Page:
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Vitae vignettes: Scott Summers and Andrea Wallace

U of U Health presented these videos highlighting the work of two prominent researchers last month at Vitae, an annual hallmark event, highlighting research excellence across University of Utah’s health sciences departments. This year’s event at the S.J. Quinney of Law featured six live speakers giving 10-minute TED Talk-style presentations. [Videos of these talks can be found on the U of U Health YouTube channel.] The vignettes  below focused on the College of Health’s Scott Summers, who is discovering new treatments for diabetes, and the College of Nursing‘s Andrea Wallace, who explores ways to better address patients’ social needs outside the clinic. Banner photo by Sophia Friesen.

Scott Summers: A lifelong quest

Scott Summers has been looking for a cure for his father’s diabetes since age 14. Now, the professor and chair in the Department of Nutrition & Integrative Physiology is on the verge of a groundbreaking new diabetes treatment. The treatment hinges on a biological molecule called ceramide; high levels of ceramide in the blood are associated with a greatly increased risk of diabetes and heart disease.

Summers’ lab found that in mice, tweaking the structure of ceramides protects against diabetes, heart disease, kidney failure and many other metabolism-associated chronic conditions—creating a “super mouse,” Summers said. Now, his lab has developed a drug that changes ceramides in the same way. The drug will likely go into clinical trials within the year.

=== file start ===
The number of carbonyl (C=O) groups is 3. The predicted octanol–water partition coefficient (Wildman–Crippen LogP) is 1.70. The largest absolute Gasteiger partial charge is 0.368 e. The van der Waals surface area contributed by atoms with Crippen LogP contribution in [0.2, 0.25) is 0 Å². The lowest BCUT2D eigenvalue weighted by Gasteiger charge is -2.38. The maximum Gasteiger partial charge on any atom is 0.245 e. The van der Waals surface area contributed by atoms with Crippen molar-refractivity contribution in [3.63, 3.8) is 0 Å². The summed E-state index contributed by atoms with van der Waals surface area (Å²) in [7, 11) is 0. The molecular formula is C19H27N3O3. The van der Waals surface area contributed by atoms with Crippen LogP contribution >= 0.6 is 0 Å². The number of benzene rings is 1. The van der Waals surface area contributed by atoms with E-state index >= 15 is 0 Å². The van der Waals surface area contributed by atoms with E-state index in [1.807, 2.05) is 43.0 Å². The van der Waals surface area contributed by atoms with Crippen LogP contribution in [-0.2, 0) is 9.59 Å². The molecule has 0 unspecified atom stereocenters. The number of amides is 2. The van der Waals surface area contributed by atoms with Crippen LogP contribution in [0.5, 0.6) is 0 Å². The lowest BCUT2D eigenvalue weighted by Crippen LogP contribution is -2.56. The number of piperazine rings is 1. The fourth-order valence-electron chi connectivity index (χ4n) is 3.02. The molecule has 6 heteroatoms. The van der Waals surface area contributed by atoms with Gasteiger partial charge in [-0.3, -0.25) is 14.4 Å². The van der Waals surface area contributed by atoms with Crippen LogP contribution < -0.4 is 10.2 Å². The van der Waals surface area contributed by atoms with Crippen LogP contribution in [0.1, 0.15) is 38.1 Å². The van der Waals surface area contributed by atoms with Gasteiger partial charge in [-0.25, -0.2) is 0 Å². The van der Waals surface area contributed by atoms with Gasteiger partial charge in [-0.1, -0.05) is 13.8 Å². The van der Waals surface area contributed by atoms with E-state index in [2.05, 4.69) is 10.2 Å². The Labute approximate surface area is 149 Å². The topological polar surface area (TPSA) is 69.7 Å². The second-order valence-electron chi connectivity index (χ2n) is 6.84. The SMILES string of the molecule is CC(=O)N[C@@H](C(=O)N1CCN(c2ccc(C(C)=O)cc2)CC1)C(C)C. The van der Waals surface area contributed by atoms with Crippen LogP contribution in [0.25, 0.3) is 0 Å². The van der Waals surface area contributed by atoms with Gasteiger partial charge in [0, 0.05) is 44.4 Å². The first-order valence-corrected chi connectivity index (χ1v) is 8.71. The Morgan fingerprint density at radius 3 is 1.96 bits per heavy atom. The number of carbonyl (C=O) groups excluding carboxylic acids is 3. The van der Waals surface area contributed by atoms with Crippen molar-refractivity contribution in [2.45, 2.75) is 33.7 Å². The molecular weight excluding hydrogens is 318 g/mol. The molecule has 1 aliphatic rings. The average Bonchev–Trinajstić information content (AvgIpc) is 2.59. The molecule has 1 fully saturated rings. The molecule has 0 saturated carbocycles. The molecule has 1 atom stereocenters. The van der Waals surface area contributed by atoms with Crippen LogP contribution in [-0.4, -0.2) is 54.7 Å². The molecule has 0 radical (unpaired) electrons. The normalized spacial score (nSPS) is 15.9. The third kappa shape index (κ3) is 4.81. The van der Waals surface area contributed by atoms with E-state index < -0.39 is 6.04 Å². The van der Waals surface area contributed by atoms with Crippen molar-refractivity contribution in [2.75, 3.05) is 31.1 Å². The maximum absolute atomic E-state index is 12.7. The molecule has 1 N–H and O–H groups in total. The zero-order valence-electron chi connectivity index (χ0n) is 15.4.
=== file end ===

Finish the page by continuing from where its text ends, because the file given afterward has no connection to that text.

As co-director of the Diabetes and Metabolism Research Center, Summers has helped build a community of researchers working together to address metabolic diseases.

“Whether somebody is working on diabetes or heart disease or cancer or kidney disease, we’ve been able to come together bringing common technologies and research models,” Summers said. “I don’t think I could have made the kind of progress we’ve made anywhere else in the world.”

Andrea Wallace: Beyond clinic walls

Recovery isn’t confined to the clinic. People’s social needs—from healthy food and stable housing to the ability to get transport to pharmacies—have an immense impact on their health following a medical visit. But figuring out what a patient’s needs are, much less acting on them, is far from straightforward for patients and providers alike.

Andrea Wallace, a professor and associate dean in the College of Nursing, is using her expertise in health services research to measure patients’ social needs. Wallace works in close partnership with community organizations, such as the social services hotline Utah 211, to find ways to direct people towards resources they need to get well. Since 2017, her team has screened about 50,000 patients in U of U Health systems and referred about 6,000 patients to Utah 211.

“It’s personally gratifying to receive back stories from patients who have connected to services and been able to get their needs met,” Wallace said. “Even though there are certainly challenges in this work and we have continuing work to do, getting those stories really do feed our team’s work as we continue to move forward.”